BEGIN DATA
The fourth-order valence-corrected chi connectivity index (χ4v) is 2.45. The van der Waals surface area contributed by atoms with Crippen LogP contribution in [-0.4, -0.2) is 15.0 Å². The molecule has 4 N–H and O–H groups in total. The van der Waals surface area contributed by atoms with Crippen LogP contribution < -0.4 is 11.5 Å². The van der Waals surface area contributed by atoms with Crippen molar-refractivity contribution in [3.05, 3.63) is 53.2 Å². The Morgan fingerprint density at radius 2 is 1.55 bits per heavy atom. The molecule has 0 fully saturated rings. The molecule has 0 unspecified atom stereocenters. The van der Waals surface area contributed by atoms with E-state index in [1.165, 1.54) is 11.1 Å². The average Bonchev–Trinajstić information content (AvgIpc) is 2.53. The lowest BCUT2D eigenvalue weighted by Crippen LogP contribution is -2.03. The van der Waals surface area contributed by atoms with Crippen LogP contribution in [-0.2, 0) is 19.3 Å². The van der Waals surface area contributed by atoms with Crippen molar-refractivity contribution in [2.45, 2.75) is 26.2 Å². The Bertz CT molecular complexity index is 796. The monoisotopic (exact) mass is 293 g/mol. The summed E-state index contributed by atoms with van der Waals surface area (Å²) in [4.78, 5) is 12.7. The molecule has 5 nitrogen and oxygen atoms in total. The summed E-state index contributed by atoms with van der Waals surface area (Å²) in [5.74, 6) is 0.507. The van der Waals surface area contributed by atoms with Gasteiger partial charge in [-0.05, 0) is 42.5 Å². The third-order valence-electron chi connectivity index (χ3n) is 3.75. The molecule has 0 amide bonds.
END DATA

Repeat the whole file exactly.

The fourth-order valence-corrected chi connectivity index (χ4v) is 2.45. The van der Waals surface area contributed by atoms with Crippen LogP contribution in [-0.4, -0.2) is 15.0 Å². The molecule has 4 N–H and O–H groups in total. The van der Waals surface area contributed by atoms with Crippen LogP contribution < -0.4 is 11.5 Å². The van der Waals surface area contributed by atoms with Crippen molar-refractivity contribution in [3.05, 3.63) is 53.2 Å². The Morgan fingerprint density at radius 2 is 1.55 bits per heavy atom. The molecule has 0 fully saturated rings. The molecule has 0 unspecified atom stereocenters. The van der Waals surface area contributed by atoms with E-state index in [1.165, 1.54) is 11.1 Å². The average Bonchev–Trinajstić information content (AvgIpc) is 2.53. The lowest BCUT2D eigenvalue weighted by Crippen LogP contribution is -2.03. The van der Waals surface area contributed by atoms with Crippen LogP contribution in [-0.2, 0) is 19.3 Å². The van der Waals surface area contributed by atoms with Crippen molar-refractivity contribution in [2.45, 2.75) is 26.2 Å². The Bertz CT molecular complexity index is 796. The monoisotopic (exact) mass is 293 g/mol. The summed E-state index contributed by atoms with van der Waals surface area (Å²) in [4.78, 5) is 12.7. The molecule has 5 nitrogen and oxygen atoms in total. The summed E-state index contributed by atoms with van der Waals surface area (Å²) in [5.74, 6) is 0.507. The van der Waals surface area contributed by atoms with Gasteiger partial charge in [-0.05, 0) is 42.5 Å². The third-order valence-electron chi connectivity index (χ3n) is 3.75. The molecule has 0 amide bonds.